America's Grasslands Need restoration


By Dr. Michael W. Fox

While Americans decry the climate consequences of Amazon rain forest destruction, ( which ecologists report has reached a grave state of regenerative impairment) they should take the log out of their own eyes and look at the legacy of the buffalo exterminators and “sod busters” who continue to destroy the magnificent prairies and high plains, once home to vast herds of grassland-nutrient cycling buffalo and antelope and the now endangered Swift fox and other mammals and birds. See Acting for grasslands | Land Trust Alliance

All states must support the North American Grasslands Act. See Acting for grasslands | Land Trust Alliance
Also, see the Big River Connectivity rewilding (the Mississippi River Watershed ~ 32 states) project:

My friend the late Wes Jackson’s dedicated research and development of a perennial wheat he named Kernza offers a valuable food and fodder crop to help with prairie soil and habitat restoration and carbon-sequestration: A Modern Farmer Conversation: The Wisdom of Wes Jackson …https://modernfarmer.com201703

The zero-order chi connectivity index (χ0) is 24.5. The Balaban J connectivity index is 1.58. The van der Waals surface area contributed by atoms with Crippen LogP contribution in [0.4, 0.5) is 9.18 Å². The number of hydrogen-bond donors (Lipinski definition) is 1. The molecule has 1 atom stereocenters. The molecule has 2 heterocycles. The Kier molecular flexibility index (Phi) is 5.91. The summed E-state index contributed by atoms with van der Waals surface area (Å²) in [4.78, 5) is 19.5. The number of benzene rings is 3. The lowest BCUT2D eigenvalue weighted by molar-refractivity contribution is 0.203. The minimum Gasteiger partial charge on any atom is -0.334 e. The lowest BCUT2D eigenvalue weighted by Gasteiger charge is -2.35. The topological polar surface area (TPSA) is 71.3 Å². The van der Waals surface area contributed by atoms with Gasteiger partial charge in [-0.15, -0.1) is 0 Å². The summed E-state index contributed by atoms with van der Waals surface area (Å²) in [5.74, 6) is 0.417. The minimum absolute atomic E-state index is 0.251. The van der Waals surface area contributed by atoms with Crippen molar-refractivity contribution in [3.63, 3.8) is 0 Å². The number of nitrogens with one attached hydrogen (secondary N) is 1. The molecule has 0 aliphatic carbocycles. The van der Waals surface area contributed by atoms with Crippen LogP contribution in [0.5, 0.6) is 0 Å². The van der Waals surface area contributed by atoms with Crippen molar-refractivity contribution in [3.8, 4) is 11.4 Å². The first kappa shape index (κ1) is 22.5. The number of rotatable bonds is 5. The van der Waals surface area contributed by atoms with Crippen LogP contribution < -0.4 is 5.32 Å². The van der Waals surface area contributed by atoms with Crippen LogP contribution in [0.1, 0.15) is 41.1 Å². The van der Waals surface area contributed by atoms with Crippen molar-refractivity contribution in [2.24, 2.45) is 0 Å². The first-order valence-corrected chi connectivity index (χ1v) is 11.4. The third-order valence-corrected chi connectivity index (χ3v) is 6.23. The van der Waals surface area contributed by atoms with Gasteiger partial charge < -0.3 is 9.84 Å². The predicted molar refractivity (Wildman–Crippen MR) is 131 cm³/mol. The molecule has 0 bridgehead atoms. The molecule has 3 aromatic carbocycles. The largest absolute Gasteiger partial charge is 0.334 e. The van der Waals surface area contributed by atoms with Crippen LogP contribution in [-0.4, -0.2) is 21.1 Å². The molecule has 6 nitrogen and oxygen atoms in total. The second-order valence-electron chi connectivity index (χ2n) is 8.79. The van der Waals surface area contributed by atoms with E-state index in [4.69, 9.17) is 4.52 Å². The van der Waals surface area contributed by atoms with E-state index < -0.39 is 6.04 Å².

The rewilding of grasslands would help restore the depleted and chemically contaminated Ogalala aquifer. Reduction in agricultural fertilizer and pesticide use, also given to livestock and poultry along with antibiotics and other drugs, would help reduce contamination of the Great Lakes where fish now pose a health risk to consumers, especially indigenous Anishinaabe communities. After the genocide of prairie and plains Indian tribes who lived sustainably with the buffalo and other wildlife, the U.S. government subsidized cattle ranchers who turned millions of acres of grasslands into semi-desert public “rangelands” from grazing too many livestock, further decimating biodiversity by the relentless extermination of predators.

Tearing up grasslands and using arable land today to produce crops for biofuels is not a “green” energy source since production releases greenhouse gases such as carbon dioxide, nitrous oxide and methane. Likewise, the collection of peat from wetlands and draining of wetlands for crop production on peat soils (histosols) turns a major carbon sink into a methane and carbon dioxide emitter. Significant progress has been made, but more needed, to protect all wetlands to sustain natural biodiversity and help control flooding and droughts. (For details see

The “rewilding” movement to restore natural terrestrial and aquatic habitats is an essential part of the One Health, One Earth and One Economy paradigm connecting the security and well-being of our own species with that of others that help sustain our collective planetary life -community.